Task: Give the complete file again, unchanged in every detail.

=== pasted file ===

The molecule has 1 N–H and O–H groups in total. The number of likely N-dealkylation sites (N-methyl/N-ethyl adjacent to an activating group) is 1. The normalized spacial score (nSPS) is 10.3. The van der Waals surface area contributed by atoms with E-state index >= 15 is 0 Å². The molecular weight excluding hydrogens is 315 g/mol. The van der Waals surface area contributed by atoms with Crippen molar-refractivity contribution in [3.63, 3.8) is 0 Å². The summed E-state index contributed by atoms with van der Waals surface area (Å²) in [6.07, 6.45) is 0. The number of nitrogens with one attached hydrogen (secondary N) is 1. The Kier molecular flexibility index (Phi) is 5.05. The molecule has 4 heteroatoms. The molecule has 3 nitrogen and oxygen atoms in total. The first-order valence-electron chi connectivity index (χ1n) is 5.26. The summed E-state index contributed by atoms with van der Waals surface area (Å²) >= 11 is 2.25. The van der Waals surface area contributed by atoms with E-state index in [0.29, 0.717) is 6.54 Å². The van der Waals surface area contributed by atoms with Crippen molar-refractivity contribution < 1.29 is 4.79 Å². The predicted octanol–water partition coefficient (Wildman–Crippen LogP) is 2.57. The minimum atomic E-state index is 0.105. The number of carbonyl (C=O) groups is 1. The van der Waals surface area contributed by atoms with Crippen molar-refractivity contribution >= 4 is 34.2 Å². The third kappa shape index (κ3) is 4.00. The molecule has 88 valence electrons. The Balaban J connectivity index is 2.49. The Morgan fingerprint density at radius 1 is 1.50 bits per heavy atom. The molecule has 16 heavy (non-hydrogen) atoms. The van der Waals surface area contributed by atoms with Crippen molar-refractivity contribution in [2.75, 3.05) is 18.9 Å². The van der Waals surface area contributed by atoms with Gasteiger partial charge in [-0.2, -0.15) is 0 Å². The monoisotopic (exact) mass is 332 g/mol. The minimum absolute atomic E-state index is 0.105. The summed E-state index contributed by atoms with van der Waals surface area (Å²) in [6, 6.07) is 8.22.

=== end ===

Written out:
The molecule has 1 N–H and O–H groups in total. The number of likely N-dealkylation sites (N-methyl/N-ethyl adjacent to an activating group) is 1. The normalized spacial score (nSPS) is 10.3. The van der Waals surface area contributed by atoms with E-state index >= 15 is 0 Å². The molecular weight excluding hydrogens is 315 g/mol. The van der Waals surface area contributed by atoms with Crippen molar-refractivity contribution in [3.63, 3.8) is 0 Å². The summed E-state index contributed by atoms with van der Waals surface area (Å²) in [6.07, 6.45) is 0. The number of nitrogens with one attached hydrogen (secondary N) is 1. The Kier molecular flexibility index (Phi) is 5.05. The molecule has 4 heteroatoms. The molecule has 3 nitrogen and oxygen atoms in total. The first-order valence-electron chi connectivity index (χ1n) is 5.26. The summed E-state index contributed by atoms with van der Waals surface area (Å²) >= 11 is 2.25. The van der Waals surface area contributed by atoms with E-state index in [0.29, 0.717) is 6.54 Å². The van der Waals surface area contributed by atoms with Crippen molar-refractivity contribution < 1.29 is 4.79 Å². The predicted octanol–water partition coefficient (Wildman–Crippen LogP) is 2.57. The minimum atomic E-state index is 0.105. The number of carbonyl (C=O) groups is 1. The van der Waals surface area contributed by atoms with Crippen molar-refractivity contribution >= 4 is 34.2 Å². The third kappa shape index (κ3) is 4.00. The molecule has 88 valence electrons. The Balaban J connectivity index is 2.49. The Morgan fingerprint density at radius 1 is 1.50 bits per heavy atom. The molecule has 16 heavy (non-hydrogen) atoms. The van der Waals surface area contributed by atoms with Crippen molar-refractivity contribution in [2.75, 3.05) is 18.9 Å². The van der Waals surface area contributed by atoms with Gasteiger partial charge in [-0.2, -0.15) is 0 Å². The monoisotopic (exact) mass is 332 g/mol. The minimum absolute atomic E-state index is 0.105. The summed E-state index contributed by atoms with van der Waals surface area (Å²) in [6, 6.07) is 8.22.